A Bitcoin full node is an invaluable part of the Bitcoin network, but many people aren’t clear on what these full nodes do, or why they’re so important to Bitcoin. A Bitcoin full node runs in the same way as any other cryptocurrency full node, they keep copies of the entire blockchain and help validate transactions on the network. However, unlike mining, there aren’t direct financial incentives for running a full Bitcoin node, as all of its functionality comes at no cost to users.
What is a Full Node?
When someone mentions a full node in regard to Bitcoin, they’re referring to a complete copy of all blockchain data that helps validate and relay transactions across a P2P network. The data is stored in a file called a block index, which is only 20GB as of May 2018. However, running a full node also means downloading all historical blocks (180GB at the time of writing), storing them, and updating them with new blocks as they are found. This can take up quite a bit of space, depending on your bandwidth and hard drive speed. But there’s good news: you don’t need to download 180GB worth of blockchain data if you don’t want to! Instead, most people run a lightweight Bitcoin client known as an SPV client—which stands for Simplified Payment Verification—which does not store 100% of their own personal blockchain.
Why should you run one yourself?
Running a full node is one of many ways to support Bitcoin and its decentralization. For example, miners are incentivized to help process transactions and receive block rewards (currently 12.5 BTC) in return. However, those who run nodes aren’t awarded any such incentives; they’re just running them out of support for decentralization, which is important for upholding democratic principles. These people are called non-mining nodes or simply full nodes.
Let’s take a look at some of their most important features that make it worth your while to run one and how you can get started right away! We’ll start by explaining what Bitcoin is, go over why full nodes matter, then introduce you to some services that can set up a ready-to-use full node for you. Next, we’ll go over what separates these services from traditional hosting providers, as well as the advantages and disadvantages involved with running one yourself.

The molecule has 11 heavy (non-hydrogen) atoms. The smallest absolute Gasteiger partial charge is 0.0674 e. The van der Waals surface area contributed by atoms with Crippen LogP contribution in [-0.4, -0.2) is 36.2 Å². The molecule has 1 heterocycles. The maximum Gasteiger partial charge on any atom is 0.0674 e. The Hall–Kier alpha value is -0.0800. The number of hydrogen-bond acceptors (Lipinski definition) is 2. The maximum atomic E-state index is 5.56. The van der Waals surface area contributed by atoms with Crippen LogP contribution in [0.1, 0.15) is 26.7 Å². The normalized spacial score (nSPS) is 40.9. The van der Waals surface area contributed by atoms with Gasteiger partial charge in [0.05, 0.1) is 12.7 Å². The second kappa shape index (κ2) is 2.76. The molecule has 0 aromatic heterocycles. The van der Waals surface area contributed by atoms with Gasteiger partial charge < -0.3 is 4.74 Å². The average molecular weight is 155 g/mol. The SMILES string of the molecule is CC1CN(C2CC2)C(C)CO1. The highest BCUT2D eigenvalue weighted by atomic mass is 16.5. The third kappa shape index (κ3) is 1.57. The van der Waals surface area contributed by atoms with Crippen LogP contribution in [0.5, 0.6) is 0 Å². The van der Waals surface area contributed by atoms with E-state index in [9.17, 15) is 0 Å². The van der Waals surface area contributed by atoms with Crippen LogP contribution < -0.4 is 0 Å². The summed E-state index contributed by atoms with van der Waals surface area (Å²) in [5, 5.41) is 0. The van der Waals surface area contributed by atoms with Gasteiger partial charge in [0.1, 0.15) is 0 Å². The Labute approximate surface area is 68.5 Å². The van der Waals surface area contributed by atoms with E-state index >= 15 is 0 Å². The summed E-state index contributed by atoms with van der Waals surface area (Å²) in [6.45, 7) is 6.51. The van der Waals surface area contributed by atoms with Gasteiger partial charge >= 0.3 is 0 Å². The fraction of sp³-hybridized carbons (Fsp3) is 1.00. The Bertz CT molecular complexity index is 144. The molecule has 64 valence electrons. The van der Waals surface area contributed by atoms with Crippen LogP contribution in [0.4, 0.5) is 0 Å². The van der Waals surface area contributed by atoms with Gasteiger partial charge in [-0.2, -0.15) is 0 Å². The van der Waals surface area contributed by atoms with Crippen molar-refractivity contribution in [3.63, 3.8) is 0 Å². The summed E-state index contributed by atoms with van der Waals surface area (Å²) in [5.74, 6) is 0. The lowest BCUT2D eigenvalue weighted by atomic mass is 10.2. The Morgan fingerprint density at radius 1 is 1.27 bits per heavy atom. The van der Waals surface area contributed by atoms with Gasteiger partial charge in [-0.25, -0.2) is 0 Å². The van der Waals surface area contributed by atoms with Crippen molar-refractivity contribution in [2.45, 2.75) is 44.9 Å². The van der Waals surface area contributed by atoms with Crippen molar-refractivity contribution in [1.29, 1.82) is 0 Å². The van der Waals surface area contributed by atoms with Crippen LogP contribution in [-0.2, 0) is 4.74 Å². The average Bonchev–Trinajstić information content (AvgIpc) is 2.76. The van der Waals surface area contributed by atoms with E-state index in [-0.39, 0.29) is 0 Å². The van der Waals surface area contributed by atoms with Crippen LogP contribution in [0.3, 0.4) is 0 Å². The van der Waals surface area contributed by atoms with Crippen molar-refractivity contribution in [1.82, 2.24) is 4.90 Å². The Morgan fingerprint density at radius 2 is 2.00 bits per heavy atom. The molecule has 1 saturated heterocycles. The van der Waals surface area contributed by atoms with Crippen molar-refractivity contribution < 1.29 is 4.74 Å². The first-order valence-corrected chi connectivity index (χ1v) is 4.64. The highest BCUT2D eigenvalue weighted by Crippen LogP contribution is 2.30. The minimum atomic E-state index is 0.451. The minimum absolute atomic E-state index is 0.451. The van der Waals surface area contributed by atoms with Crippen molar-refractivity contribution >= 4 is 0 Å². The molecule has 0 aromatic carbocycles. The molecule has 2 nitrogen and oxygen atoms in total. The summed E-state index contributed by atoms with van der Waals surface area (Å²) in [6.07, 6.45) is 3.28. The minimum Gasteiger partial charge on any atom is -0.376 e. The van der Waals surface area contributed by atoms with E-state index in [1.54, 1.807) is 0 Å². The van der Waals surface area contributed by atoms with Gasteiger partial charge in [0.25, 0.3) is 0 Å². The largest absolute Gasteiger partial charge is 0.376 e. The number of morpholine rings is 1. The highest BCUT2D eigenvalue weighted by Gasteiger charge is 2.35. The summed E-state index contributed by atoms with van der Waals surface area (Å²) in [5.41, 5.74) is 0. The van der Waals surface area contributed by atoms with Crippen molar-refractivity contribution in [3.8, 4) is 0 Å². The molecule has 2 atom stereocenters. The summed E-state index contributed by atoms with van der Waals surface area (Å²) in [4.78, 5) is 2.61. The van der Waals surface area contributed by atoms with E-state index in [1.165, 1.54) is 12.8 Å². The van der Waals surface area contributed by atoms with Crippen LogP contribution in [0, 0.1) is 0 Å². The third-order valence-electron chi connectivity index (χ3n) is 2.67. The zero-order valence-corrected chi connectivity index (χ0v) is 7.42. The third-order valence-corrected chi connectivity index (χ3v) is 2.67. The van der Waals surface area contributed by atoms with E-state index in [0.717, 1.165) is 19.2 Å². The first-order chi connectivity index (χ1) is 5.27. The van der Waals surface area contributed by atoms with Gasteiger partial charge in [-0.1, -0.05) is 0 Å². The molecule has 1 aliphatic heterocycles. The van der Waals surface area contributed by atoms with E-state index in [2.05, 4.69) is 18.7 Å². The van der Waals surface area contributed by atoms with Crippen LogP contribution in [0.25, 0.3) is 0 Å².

How to set up your own full node?
Setting up a full node isn’t complicated or risky. If you want to know exactly how to set one up for yourself, we’ve prepared a step-by-step guide just for that. Please make sure you have at least 64 GB of disk space available and can commit at least several gigabytes of bandwidth every month before continuing. Also, please note that it might take quite some time until your first block has been found, so don’t be discouraged if nothing happens right away. There are many ways to support the further development of Bitcoin, from running a full node to even mining, whatever is easiest for you. Many believe that widespread adoption of these options would lead to greater decentralization and thus improved network security overall, which is crucial given recent attacks on exchanges like Mt Gox and others.
Why Is It Important To Run A Bitcoin Node?
I see many people talk about how important it is to run a bitcoin node, but I never hear a detailed explanation for why that is. I thought it would be interesting for everyone here if someone could explain why running your own bitcoin node is so important. Of course, we all know and love Satoshi’s vision of decentralization, but more details are often elusive when pressed on the importance of running a full node. Please share any other reasons you have heard or experienced firsthand in running your own full nodes! Never trust data or code you did not 100% create yourself. This means always verifying everything you read (including what you read here). Use multiple sources and check their reputation with your peers. Think for yourself, question authority.
In short, running a Bitcoin full node is essential for network security, stability and decentralization. There are no direct financial incentives, but you’ll be doing your part to support a new technology that could very well revolutionize our financial system. Even if you don’t plan on being an active user of cryptocurrencies in 2017 and beyond, there’s still good reason to take a leap of faith into full-node operation. In fact, if you haven’t already done so it might be time to run a Bitcoin node. The future of cryptocurrency depends on it.